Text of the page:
While still in training at the age of 18, Bernard worked for his uncle Louis Lloyd Winter at his pharmaceutical company, Empire Laboratories. Louis actually became a new father for Barry and the nephew often replaced his uncle in the management of the firm, especially during Winter’s business trips. When the Winters, who left four children, died 17 days apart in 1965, Sherman bought the company founded by his uncle, which was managed by the Royal Trust Co. Together with his old friend and partner Joel Ulster, Sherman bought the company back with $350,000 borrowed from his parents. The deal provided for the payment of maintenance for the next 15 years to the orphans of Winter and provided for the possibility of obtaining a job in the company when they reach the age of 21, including the right to purchase 5 percent of the shares. In fact, the same thing was asked of him, in 1965, shortly before his death, by the widow of Louis, but then he had not yet made any decision.

In 1970, Sherman became the largest shareholder in Barr Laboratories by investing in Empire’s nearly $2 million in revenue. In 1972, together with Ulster, they sold Empire Laboratories for $2 million to the American company ICN Pharmaceuticals, with the condition that none of the shareholders would be in the pharmaceutical business. However, Sherman took advantage of the free Canadian interpretation of the laws and returned to his previous job, recording the shares not for himself, but for the firm Bernard C. Sherman Limited. Thanks to this, in 1974 he founded Apotex, which became the world’s leading supplier of generic drugs and the largest pharmaceutical company in Canada, supplying 300 types of generic drugs to 120 countries. From 1981 to 1993, Sherman served as chairman of Barr Laboratories, which became a division of Teva Pharmaceuticals in 2008. In 2012, he stepped down as CEO of Apotex, retaining his position as Executive Chairman.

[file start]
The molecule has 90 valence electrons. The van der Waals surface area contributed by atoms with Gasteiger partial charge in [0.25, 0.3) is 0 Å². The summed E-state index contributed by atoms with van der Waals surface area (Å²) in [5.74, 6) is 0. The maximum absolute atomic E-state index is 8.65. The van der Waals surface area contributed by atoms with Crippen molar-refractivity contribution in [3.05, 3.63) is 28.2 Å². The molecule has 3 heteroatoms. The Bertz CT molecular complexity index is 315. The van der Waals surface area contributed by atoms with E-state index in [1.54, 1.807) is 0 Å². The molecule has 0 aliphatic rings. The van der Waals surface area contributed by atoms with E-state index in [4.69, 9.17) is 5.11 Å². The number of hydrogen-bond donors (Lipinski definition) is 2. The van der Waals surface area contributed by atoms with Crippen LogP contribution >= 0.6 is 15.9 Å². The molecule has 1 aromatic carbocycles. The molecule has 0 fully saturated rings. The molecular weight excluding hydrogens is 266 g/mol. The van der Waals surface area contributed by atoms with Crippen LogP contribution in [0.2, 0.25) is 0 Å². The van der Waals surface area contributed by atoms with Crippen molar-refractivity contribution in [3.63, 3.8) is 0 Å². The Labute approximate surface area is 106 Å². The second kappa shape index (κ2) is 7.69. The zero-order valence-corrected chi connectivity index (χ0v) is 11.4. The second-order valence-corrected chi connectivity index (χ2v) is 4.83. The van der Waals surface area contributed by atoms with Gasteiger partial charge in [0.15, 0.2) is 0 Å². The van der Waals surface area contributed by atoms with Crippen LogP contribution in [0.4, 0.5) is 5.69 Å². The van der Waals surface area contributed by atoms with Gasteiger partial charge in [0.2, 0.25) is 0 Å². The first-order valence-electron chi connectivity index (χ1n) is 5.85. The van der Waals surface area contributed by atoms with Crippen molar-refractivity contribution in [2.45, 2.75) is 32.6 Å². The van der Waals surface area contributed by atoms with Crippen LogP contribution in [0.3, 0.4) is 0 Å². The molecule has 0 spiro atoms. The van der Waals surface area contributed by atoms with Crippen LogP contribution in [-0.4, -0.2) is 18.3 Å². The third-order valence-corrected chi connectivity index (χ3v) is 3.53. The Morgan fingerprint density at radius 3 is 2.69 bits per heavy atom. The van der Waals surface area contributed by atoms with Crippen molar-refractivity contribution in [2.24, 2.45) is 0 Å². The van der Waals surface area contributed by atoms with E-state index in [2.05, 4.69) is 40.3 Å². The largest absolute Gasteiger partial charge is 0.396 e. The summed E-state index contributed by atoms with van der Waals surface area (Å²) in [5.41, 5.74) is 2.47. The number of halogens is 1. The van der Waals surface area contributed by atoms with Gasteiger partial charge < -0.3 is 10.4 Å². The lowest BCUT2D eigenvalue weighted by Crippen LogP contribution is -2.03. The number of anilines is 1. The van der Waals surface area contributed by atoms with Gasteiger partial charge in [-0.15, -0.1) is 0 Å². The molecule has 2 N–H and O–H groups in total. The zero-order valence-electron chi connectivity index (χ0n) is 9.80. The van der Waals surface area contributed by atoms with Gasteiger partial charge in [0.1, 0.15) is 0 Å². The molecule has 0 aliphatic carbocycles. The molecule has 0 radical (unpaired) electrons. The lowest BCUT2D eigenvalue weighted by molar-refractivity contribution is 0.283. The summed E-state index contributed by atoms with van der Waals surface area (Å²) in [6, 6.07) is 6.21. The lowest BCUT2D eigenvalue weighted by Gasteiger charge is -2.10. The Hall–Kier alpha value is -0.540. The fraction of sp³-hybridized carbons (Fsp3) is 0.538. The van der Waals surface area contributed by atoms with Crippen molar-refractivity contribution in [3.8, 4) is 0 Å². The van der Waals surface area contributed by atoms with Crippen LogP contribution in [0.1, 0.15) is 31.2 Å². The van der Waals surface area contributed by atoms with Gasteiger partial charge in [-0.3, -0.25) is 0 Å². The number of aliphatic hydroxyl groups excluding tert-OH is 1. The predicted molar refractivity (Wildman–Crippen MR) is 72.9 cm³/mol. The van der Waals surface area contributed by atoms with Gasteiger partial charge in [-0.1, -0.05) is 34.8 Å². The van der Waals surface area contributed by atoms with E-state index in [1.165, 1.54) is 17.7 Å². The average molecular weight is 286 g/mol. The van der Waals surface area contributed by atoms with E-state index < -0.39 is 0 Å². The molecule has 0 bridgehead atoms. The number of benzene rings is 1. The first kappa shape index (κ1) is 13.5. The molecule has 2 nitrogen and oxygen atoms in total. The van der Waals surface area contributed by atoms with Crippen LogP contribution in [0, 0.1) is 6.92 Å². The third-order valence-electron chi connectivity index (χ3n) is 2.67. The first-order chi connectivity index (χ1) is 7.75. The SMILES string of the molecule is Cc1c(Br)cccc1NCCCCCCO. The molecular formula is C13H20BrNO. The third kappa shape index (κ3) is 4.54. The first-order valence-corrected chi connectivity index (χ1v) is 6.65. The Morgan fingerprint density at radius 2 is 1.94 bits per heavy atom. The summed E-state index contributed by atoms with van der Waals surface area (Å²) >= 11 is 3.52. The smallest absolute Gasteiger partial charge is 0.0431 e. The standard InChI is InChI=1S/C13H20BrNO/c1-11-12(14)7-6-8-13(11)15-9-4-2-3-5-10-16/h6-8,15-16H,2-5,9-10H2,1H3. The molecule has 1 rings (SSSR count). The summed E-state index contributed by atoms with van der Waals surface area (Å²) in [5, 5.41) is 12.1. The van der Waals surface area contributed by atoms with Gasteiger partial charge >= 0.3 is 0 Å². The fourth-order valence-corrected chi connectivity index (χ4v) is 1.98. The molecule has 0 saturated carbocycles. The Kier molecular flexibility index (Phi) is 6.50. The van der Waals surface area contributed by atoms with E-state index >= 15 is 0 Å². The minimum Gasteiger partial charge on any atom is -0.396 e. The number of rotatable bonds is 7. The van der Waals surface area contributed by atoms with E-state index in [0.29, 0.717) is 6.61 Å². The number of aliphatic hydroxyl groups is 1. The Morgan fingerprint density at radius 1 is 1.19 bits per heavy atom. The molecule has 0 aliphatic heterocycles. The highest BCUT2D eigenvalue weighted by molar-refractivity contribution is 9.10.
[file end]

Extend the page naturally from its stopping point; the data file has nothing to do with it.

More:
It is well known that in the pharmaceutical business Sherman made Apotex an active fighter against the monopoly of big companies on drug brands, which made many enemies in the face of many drug manufacturers, whose cheaper analogues he made and patented, and who spoke about him in the most unflattering ways. . In addition, he supported manufacturers of natural medicines, for example, he was considered the main shareholder in Nutrition for Life International Inc., a corporation that manufactures vitamin supplements. The CEO of this corporation, Kevin Trudeau, was twice accused of fraud and was convicted for writing and distributing his book, which was considered dangerous. Trudeau also claimed that the pharmaceutical industry and the Food and Drug Administration (FDA) were working together and deceiving the public to enforce a total ban on natural medicines. He also claimed that outgoing FDA commissioners are being offered jobs for large pharmaceutical companies, with pay in the millions of dollars. Trudeau, it should be noted, quite rightly, called these proposals “bribery”, “conflict of interest” and “payments”. Also in his commercials, he claimed that the food industry added harmful chemicals to products. Source>>

Sherman also fought a lawsuit with the orphans of Winter, who claimed a 20 percent stake in Apotex. Most of the orphans’ money was spent by foster parents who did not pay proper attention to the children at all. Sherman gave his cousins money, paid for their drug rehab, bought them houses, and helped run their businesses. However, in 2006, the three Winter brothers, along with the widow of Dana, who had overdosed, filed a lawsuit in the Ontario Supreme Court, first against the Royal Trust and then against Sherman himself, demanding $1 million and a 20 percent stake in Apotex. . The lawsuit ended in Sherman’s victory in September 2017, when Supreme Court Justice Kenneth Hood dismissed the Winters’ claims, but they filed an appeal, saying they “continue to fight even after Sherman’s death.”

One of Sherman’s most famous lawsuits involved Nancy Olivieri, a hematologist who conducted clinical trials for one of Apotex’s drugs. The drug deferiprone, whose safety and efficacy was based on an analysis of data from twelve clinical trials involving 236 participants, was at the center of a protracted battle between Nancy Olivieri, a Canadian hematologist and researcher, and the pharmaceutical company Apotex. Litigation began in 1996 and delayed approval of the drug in North America until October 2011, while in the European Union, deferiprone was approved for medical use in August 1999. According to data obtained by Olivieri, deferiprone led to progressive liver fibrosis, however, the drug received approval in the form of a generic version in August 2019.